In fact, I wonder if it's even good etiquette to "invite" someone to party with you at a dinner "they" will have to pay for (unless it's work related)? I wonder if it's more appropriate to say "please dine with us at "John Doe's Restaurant" on June 20 in honor of my birthday, rather than "inviting" someone to attend your "birthday party" at John Doe's to which you will not contribute any money or even much effort?
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  #11  
Old 06-24-2003, 06:34 PM
Eclipse Eclipse is offline
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I thought about this thread recently...

During my recent class reunion a friend who is married to a corporate mover and shaker had a party at her house. She invited the entire class (there were probably about 70 folks from my class there) and their significant other. Everyone was asking her what do you want me to bring, what can I bring, etc. and she was ADAMANT that we were not to bring a thing, she had everything covered. When we got there she had valet parking, a hired "greeter" at the door, servers passing the hor's d'eouvers (I can NEVER spell that word!), and a fully stocked bar with 2 bartenders!! I wondered if people ignored her saying don't bring anything and showed up with something anyway.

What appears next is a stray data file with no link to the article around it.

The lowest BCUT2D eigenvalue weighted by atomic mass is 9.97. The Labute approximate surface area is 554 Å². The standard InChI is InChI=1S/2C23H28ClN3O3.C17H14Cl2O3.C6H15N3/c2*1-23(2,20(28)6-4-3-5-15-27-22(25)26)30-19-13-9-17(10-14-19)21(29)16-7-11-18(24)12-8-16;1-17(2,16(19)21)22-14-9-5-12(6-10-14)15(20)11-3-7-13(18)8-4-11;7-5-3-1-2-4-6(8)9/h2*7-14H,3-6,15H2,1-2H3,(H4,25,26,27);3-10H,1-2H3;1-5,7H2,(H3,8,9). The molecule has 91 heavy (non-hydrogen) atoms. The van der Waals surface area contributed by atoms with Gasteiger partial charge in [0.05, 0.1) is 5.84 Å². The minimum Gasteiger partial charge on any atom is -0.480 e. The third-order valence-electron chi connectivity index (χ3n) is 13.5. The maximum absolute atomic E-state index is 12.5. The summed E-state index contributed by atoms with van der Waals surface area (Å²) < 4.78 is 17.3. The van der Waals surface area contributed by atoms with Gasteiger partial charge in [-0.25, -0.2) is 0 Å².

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  #12  
Old 06-24-2003, 07:41 PM
Shelacious Shelacious is offline
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Quote:
Originally posted by Eclipse
I thought about this thread recently...

During my recent class reunion a friend who is married to a corporate mover and shaker had a party at her house. She invited the entire class (there were probably about 70 folks from my class there) and their significant other. Everyone was asking her what do you want me to bring, what can I bring, etc. and she was ADAMANT that we were not to bring a thing, she had everything covered. When we got there she had valet parking, a hired "greeter" at the door, servers passing the hor's d'eouvers (I can NEVER spell that word!), and a fully stocked bar with 2 bartenders!! I wondered if people ignored her saying don't bring anything and showed up with something anyway.